CFTR, the Odd ABC Transporter Responsible for Cystic Fibrosis
Jue Chen, Ph.D.
William Ford Professor
The Rockefeller University
Dr. Chen is the William Ford Professor at Rockefeller and also a Howard Hughes Medical Institute Investigator. She studies ATP-binding cassette (ABC) transporters, a diverse group of membrane proteins integral to almost every biological process. In humans, ABC transporters make up one of the largest gene families, and more than a dozen genetic diseases have been traced to ABC transporter defects. ABC transporters are also central to multidrug resistance in many pathogenic bacteria and in tumor cells. In humans, ABC transporters make up one of the largest gene families, and more than a dozen genetic diseases have been traced to ABC transporter defects. ABC transporters are also central to multidrug resistance in many pathogenic bacteria and in tumor cells. By pursuing structural and mechanistic studies of ABC transporters, she hopes to understand how nature utilizes the chemical energy of ATP hydrolysis to perform work – transporting substrates against their chemical gradients. Currently, she is focusing on the following questions: 1. How anti-cancer drugs are ejected by ABC transporters? 2, How antigens are transported and loaded onto MHC-I molecules? and 3, The root cause of cystic fibrosis.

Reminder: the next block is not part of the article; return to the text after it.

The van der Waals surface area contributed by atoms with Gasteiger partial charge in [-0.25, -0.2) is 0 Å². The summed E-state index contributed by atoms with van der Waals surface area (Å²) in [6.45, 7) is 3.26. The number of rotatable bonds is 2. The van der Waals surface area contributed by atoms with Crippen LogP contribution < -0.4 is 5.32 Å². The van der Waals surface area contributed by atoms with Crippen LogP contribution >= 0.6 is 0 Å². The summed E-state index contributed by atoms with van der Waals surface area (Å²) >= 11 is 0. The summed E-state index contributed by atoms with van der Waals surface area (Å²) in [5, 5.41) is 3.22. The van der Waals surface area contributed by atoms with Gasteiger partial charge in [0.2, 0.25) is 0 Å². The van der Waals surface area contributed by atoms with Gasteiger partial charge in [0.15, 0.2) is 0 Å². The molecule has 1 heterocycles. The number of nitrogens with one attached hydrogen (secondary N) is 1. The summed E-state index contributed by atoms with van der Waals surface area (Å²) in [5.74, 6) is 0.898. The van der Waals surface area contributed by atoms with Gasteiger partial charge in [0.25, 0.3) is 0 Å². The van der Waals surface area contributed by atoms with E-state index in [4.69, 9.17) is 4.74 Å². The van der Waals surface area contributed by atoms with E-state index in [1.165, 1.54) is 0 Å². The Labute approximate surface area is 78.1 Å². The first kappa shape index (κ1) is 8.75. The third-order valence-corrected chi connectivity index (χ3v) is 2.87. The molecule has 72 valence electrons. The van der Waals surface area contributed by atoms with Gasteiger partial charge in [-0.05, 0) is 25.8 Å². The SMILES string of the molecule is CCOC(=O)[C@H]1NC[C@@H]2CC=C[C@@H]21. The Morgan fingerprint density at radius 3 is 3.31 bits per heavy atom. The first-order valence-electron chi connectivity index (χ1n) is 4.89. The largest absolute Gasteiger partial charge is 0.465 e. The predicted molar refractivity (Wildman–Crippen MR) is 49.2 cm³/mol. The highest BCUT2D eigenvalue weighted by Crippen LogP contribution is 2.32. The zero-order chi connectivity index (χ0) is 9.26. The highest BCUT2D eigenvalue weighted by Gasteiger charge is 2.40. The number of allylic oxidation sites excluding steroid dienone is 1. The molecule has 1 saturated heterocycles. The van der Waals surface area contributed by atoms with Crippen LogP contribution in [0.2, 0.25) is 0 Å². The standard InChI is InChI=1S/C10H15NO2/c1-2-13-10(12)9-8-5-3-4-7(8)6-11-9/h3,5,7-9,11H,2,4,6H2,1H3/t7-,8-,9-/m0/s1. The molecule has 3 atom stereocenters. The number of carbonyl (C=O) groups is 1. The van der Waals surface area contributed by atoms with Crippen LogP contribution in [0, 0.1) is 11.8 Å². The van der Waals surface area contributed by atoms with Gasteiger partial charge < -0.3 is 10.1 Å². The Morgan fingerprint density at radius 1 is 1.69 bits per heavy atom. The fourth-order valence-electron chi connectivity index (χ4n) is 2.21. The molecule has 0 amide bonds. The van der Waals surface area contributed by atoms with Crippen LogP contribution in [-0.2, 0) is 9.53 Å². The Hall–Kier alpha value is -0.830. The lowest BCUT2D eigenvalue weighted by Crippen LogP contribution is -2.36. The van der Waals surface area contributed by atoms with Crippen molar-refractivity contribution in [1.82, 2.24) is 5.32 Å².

Dr. Chen’s WALS lecture will detail her lab’s effort to understand the root cause of cystic fibrosis, the most common lethal genetic disorder in populations of Northern European descent, affecting one out of every 2500 newborns. Cystic fibrosis is caused by mutations in a single gene, the cystic fibrosis transmembrane conductance regulator (CFTR). CFTR belongs to the ABC superfamily. Yet whereas other ABC transporters utilize the chemical energy of ATP hydrolysis to transport substrates against their chemical gradients, CFTR conducts anions down their electrochemical gradient. By combining structural biology, electrophysiology, and medicinal chemistry in studying CFTR, Chen’s lab hopes to contribute to treating—and eradicating—this devastating disease.
This page was last updated on Thursday, May 19, 2022